When I think back on it, I guess I was lucky because my life could have changed in any one of several different ways. First off, the amount of alcohol I was drinking could have destroyed my liver and killed me. Or one of the university's boosters or alumni or even a relative of a current student or player could have heard me whining and reported me. That might have ended my career. Or while I was drunk someone could have robbed and killed me. Or even one of the women I ended up going home with all too often could have had a terrible disease and just loaded me up with it. When I was drunk, every woman I spoke to was a ten.
If you're thinking that this is one of those stories where the hero picks himself up by his bootstraps and gets on with his life due to his awesome ethics, morals and determination to do the right thing, you're going to be sadly disappointed. Left to my own devices, I'd have ruined my life. My carefully crafted façade of professionalism was just beginning to crack around the edges when it happened.
I can remember it like it was yesterday. I was two years past graduating and in my third year of coaching. It was three days after my twenty-fourth birthday. We'd just defied the odds and beaten the hell out of East Virginia Tech. It was the eighth straight game we'd won at home and everyone was feeling really good. The problem we had was that we couldn't beat ranked teams and we just couldn't win on the road. I'd taken notes on everything we'd done that was successful during the game and was still sitting on the bench as the stands emptied. It was my habit to sit there and go over every play long after the pats on the back from well-wishers and fans were over.
I liked the solitude of the empty gym. The quiet just resonated with echoes of cheers and the ever present sound of the ball on the floor even though they were long past over. Most of the players and even the coaches were out somewhere celebrating our victory while I went over my list of things for each player to work on before our next game.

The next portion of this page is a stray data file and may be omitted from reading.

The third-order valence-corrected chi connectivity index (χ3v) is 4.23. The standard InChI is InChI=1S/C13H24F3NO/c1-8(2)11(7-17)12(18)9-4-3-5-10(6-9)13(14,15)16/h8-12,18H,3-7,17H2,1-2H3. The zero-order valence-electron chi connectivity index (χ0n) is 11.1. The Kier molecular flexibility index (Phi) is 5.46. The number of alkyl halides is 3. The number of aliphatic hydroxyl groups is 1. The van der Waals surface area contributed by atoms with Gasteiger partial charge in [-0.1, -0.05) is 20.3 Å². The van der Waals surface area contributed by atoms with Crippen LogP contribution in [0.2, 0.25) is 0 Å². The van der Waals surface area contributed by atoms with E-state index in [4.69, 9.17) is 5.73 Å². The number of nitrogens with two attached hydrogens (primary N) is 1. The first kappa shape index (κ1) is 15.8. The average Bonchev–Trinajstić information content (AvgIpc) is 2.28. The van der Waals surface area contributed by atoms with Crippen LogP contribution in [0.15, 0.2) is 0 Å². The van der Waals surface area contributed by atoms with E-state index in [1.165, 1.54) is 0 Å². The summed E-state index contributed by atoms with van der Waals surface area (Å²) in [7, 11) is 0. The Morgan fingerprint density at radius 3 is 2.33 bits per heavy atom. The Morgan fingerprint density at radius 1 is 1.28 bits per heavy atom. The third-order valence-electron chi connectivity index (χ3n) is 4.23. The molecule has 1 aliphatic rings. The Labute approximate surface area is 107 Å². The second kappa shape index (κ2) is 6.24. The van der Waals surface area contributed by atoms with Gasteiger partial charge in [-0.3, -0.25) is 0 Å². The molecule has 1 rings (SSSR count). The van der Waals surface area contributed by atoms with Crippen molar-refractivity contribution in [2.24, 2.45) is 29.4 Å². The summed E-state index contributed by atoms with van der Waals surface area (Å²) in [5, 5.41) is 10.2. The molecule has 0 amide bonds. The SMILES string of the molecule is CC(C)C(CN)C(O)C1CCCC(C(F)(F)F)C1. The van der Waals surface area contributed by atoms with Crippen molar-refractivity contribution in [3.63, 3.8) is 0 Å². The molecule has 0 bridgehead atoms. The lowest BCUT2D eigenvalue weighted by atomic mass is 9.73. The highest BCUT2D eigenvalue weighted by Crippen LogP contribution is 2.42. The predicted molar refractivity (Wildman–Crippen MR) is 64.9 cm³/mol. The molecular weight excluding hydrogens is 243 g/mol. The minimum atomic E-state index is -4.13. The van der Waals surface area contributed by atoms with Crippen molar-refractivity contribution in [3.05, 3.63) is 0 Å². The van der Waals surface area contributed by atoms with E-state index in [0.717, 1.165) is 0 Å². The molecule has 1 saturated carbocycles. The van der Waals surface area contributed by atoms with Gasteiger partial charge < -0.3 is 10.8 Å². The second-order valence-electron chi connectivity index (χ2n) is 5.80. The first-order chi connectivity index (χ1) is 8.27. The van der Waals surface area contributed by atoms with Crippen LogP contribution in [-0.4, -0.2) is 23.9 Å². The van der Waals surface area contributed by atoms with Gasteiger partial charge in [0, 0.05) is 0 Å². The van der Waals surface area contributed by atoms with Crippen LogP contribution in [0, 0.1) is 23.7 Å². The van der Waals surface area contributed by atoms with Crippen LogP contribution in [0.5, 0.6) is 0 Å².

She never made a sound. I don't know what caused me to look up from my notebook and into the clearest prettiest bluest eyes I'd ever seen, but I did. She smiled and I waved. I guess to her that was the signal that it was okay to approach me.
I was ready for her though.
"Hi..." she began. She smiled again and hesitated as if she was unsure of what to say next. She was so pretty that I decided to make things easier on her.
"I'm sorry," I said. "But most ... well probably all of the guys are gone. But if you write down your name, your phone number and the name or number of the guy you're interested in. I'll pass it on to him the next time I see him. If you have an envelope on you, you could just put his number or name on the outside and that way even I won't be able to read it."
Her smile changed then. In a face that pretty it was remarkable that her entire expression could change so seamlessly even though for all intents and purposes she was still smiling. The corners of her beautiful lips softened very subtly. I don't think you could have measured the difference with a micrometer. Her eyes lost just a tiny bit of their incandescence. Again, the degree of difference was so small that most people wouldn't have noticed it but for me it was vast.
.... There is more of this story ...